"Rocketman" Blasts Off, But Never Quite Reaches The Stratosphere

"Rocketman" Blasts Off, But Never Quite Reaches The Stratosphere

9 out of 12

After feeling luke-warm about 2018’s take on the life of Freddie Mercury in Bohemian Rhapsody, I entered Rocketman ready for a film that aimed for the stars. While the aim might have been accurate, the power in this film spudders.

Rocketman is a showtunes-ish journey through the troubled early years of Elton John’s rise to stardom. The film, however, puts a major focus on the internal conflicts that motivated many of Elton’s most self-destructive decisions along the way.

At the forefront of the production is Taron Egerton, who you might be familiar with in films like Eddie the Eagle, the newest Robin Hood, and Kingsman, with a sequel featuring a flashy cameo from the real Elton John as himself. In Rocketman, Egerton owns this role, pulling off Elton’s mannerisms, the narrative’s emotional highs and lows, and the film’s musical numbers with incredible flare. Jamie Bell, playing Elton’s lyricist and best friend, also does a stellar job in his supporting role.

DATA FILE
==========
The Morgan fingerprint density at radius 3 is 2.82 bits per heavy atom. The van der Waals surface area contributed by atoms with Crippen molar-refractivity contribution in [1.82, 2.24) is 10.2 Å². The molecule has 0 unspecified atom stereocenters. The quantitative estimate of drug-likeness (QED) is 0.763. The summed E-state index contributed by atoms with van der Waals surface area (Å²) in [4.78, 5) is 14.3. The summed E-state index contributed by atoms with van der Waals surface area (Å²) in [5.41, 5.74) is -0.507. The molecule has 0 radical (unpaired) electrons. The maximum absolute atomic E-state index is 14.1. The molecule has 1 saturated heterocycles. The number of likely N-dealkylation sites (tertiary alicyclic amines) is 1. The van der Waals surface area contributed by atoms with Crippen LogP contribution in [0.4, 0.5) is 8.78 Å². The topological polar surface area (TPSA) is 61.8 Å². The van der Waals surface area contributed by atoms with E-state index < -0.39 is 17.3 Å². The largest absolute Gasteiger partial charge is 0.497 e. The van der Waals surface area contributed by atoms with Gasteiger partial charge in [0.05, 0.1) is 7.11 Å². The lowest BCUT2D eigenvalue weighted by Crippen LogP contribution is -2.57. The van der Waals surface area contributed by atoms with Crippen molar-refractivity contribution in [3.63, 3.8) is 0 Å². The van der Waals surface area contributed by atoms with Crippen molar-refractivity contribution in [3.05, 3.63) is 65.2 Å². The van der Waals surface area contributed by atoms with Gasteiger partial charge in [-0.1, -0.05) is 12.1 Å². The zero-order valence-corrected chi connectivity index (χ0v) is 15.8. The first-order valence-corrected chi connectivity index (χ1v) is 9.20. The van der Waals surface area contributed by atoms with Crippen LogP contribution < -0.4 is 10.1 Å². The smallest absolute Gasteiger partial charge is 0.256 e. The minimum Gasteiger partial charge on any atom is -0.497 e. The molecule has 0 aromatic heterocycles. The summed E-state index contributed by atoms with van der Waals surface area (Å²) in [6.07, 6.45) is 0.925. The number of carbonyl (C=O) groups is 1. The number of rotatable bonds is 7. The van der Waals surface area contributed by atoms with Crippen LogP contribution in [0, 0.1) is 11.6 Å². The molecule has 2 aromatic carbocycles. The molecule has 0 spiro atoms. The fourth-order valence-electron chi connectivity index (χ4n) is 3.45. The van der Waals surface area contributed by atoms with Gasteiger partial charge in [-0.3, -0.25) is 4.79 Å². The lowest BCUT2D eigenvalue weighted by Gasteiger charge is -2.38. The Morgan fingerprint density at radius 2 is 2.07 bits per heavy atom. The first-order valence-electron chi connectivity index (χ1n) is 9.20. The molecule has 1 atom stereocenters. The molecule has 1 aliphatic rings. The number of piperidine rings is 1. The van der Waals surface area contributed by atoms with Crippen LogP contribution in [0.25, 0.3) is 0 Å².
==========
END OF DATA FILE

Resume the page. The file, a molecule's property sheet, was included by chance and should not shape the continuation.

The problem I had with this musical biopic, however, was the music. For me, some of the most powerful moments are utilized for very passive purposes. Pulling momentum from the music too early in a sequence is an active practice with Rocketman, further endorsing the narrative’s already rushed-feeling pace.

Despite its flaws, Rocketman is an honorable tribute to a musical legend. It’s an ambitious project, and though there are ways it could've been better or more impactful, you can't help but admire the effort.

 Acting and Casting - 2 | Visual Effects and Editing - 1 | Story and Message - 2 | Entertainment Value - 2 | Music Score and Soundtrack - 1 | Reviewer's Preference - 1 | What does this mean?

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